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Looking a Hundred Years Back: Remarks on the Concept of "Wishing" in Psychoanalysis

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While the concepts of "wish" and "wish fulfillment" have indeed remained central since the start of classical psychoanalysis, they are only weakly anchored both in theory and practice. It has become common today for psychoanalysts to use the term "to wish" in the sense of "to want" or "to intend." As a first step, it will be emphasized that "wish" should not be constructed along the lines of "intention." An examination of the relationship of "wish" to "wish fulfillment" is then followed by an evaluation of its practical significance for psychoanalysis and for our understanding of mental life in a general sense. Turning to an example dream sequence, we will arrive at the psychoanalytic core of the issue: the assumption of hidden, non-obvious, non-recognizable wish fulfillment scenarios. At this point in the discussion, a method of access will be sketched out – the dramaturgical approach – that, although it makes use of the idea of free association, does so in a manner that diverges from Freud's original recommendation.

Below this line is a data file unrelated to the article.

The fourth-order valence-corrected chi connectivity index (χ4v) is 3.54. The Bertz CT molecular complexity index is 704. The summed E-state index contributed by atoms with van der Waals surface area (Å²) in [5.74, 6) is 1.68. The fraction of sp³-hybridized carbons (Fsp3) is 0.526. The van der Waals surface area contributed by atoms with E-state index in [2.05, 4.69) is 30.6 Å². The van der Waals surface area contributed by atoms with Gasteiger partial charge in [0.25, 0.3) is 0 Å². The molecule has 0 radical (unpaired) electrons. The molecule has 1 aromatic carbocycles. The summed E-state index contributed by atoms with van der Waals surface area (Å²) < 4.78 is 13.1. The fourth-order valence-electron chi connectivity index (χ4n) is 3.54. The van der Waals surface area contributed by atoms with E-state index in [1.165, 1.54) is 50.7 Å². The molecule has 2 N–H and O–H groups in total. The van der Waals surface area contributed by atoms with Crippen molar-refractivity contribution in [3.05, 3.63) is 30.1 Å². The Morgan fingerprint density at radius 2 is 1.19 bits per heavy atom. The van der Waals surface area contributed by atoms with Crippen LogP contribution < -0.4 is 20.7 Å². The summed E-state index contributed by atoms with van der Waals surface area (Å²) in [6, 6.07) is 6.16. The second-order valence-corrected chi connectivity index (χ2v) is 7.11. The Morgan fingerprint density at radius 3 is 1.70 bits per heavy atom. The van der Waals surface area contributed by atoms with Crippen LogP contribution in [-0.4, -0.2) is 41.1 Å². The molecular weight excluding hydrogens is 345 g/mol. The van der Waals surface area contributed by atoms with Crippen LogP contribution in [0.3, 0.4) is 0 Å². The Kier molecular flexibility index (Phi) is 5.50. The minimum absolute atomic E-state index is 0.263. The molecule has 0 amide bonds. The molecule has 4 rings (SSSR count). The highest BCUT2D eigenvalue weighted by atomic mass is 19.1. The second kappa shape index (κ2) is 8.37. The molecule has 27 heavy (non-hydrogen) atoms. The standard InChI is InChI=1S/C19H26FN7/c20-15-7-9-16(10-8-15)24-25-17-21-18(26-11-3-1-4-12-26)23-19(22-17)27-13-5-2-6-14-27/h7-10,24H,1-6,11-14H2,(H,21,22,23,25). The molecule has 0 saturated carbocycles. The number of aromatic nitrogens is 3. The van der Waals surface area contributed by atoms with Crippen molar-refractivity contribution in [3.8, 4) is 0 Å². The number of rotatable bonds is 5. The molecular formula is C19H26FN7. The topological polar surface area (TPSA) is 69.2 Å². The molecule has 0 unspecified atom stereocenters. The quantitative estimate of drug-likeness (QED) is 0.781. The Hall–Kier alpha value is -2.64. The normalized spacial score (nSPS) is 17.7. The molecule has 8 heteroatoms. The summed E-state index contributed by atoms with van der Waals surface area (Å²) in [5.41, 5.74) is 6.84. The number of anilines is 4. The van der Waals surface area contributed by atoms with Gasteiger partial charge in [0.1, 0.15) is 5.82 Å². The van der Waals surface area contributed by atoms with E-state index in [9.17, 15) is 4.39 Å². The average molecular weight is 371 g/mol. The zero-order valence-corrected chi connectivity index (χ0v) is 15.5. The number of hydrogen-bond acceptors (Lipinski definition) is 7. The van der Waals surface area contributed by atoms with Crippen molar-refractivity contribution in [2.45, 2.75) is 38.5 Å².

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Document Type: Research Article

Publication date: September 1, 2002

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